9 Ex.8 You need a loan of $100,000 to buy your new home. The bank offers a choice of a 30year loan at an APR of 8% or a 15year loan at 7.5%. Compare your monthly payments and total loan cost under the two options. Assume that the closing costs are the same in both cases and therefore do not affect the choice. 9
10 Ex.9 Great Bank offers a 100,000, 30year, 8% loan with closing costs of $500 plus 2 points. Big Bank offers a lower rate of 7.9%, but with closing costs of $1000 plus 2 points. Evaluate the two options. 10
11 Ex.10 Continuing Example 9, suppose you have decided to go with Great Bank s lower closing costs. You learn that Great Bank actually offers two options for a 30year loan: an 8% interest rate with 2 points or a 7.5% rate with 4 points. Evaluate your options. 11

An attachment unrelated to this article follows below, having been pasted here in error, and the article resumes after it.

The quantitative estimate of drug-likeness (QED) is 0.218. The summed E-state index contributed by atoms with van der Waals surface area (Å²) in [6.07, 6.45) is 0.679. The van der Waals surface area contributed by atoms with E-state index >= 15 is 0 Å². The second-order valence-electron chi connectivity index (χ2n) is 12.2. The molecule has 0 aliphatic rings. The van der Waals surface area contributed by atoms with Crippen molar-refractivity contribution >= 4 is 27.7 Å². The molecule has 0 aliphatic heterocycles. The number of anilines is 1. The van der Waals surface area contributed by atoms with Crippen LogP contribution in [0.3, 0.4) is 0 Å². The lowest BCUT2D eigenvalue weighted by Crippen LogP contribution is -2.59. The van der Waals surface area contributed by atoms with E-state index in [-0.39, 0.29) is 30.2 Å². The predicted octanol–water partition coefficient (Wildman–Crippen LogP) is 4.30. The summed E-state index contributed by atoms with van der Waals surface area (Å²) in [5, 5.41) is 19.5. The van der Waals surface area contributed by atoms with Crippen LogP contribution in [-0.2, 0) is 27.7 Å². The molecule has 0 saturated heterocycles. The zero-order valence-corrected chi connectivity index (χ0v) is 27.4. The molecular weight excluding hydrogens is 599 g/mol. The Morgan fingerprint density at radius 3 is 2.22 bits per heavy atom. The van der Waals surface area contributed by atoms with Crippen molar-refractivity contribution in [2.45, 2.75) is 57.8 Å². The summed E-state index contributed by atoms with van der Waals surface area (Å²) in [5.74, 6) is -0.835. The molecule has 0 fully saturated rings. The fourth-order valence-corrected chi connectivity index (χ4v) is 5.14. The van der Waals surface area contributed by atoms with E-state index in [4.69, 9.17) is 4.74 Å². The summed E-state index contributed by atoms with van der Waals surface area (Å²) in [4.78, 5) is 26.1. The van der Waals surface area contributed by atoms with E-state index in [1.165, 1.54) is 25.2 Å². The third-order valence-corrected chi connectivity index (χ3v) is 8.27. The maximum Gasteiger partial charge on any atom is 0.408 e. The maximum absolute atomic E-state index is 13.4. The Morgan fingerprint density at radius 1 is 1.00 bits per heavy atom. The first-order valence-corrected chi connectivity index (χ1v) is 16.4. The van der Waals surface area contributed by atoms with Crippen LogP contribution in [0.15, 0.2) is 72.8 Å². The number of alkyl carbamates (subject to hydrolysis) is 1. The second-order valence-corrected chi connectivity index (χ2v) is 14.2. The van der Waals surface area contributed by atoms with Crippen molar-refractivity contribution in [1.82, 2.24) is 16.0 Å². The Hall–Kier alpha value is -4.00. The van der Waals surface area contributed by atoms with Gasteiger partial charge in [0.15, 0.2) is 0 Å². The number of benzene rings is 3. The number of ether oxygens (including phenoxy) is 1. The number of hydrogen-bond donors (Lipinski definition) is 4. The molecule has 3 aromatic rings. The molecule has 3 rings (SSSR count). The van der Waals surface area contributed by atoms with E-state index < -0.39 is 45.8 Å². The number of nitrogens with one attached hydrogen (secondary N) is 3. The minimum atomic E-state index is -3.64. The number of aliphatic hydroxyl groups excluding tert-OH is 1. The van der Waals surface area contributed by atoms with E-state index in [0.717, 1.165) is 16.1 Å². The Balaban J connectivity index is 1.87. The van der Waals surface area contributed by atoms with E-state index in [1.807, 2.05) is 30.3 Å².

12 Adjustable Rate Mortgages Fixed and adjustable rate mortgages Till now all examples had fixed rate mortgage in which you are guaranteed that the interest rate will not change over the life of the loan. A fixed rate mortgage is advantageous for you because your monthly payments never change. However, it poses a risk to the lender. Lenders can lessen the risk of rising interest rate by charging higher rates for longerterm loans. That is why rates generally are higher for 30year loans than for 15year loans. But an even lowerrisk strategy for the lender is an adjustable rate mortgage (ARM) in which the interest rate you pay changes whenever prevailing rates change. Because of the reduced longterm risk to lenders, ARM generally have much lower initial interest rates than fixed interest rate loans. Most ARMs guarantee their starting interest rate for the first 6 months or 1 year, but interest rates in subsequent years move up or down to reflect prevailing rates. Most ARMs also include a rate cap that cannot be exceeded. Making a decision between a fixed rate loan and an ARM can be one of the most important financial decision of your life!!! Ex.11 You have a choice between a 30year fixed rate loan at 8% and an ARM with a firstyear rate of 5%. Neglecting compounding and changes in principal, estimate your monthly savings with the ARM during the first year on a $100,000 loan. Suppose that the ARM rate rises to 11% by the fourth year. How will your payments be affected? 12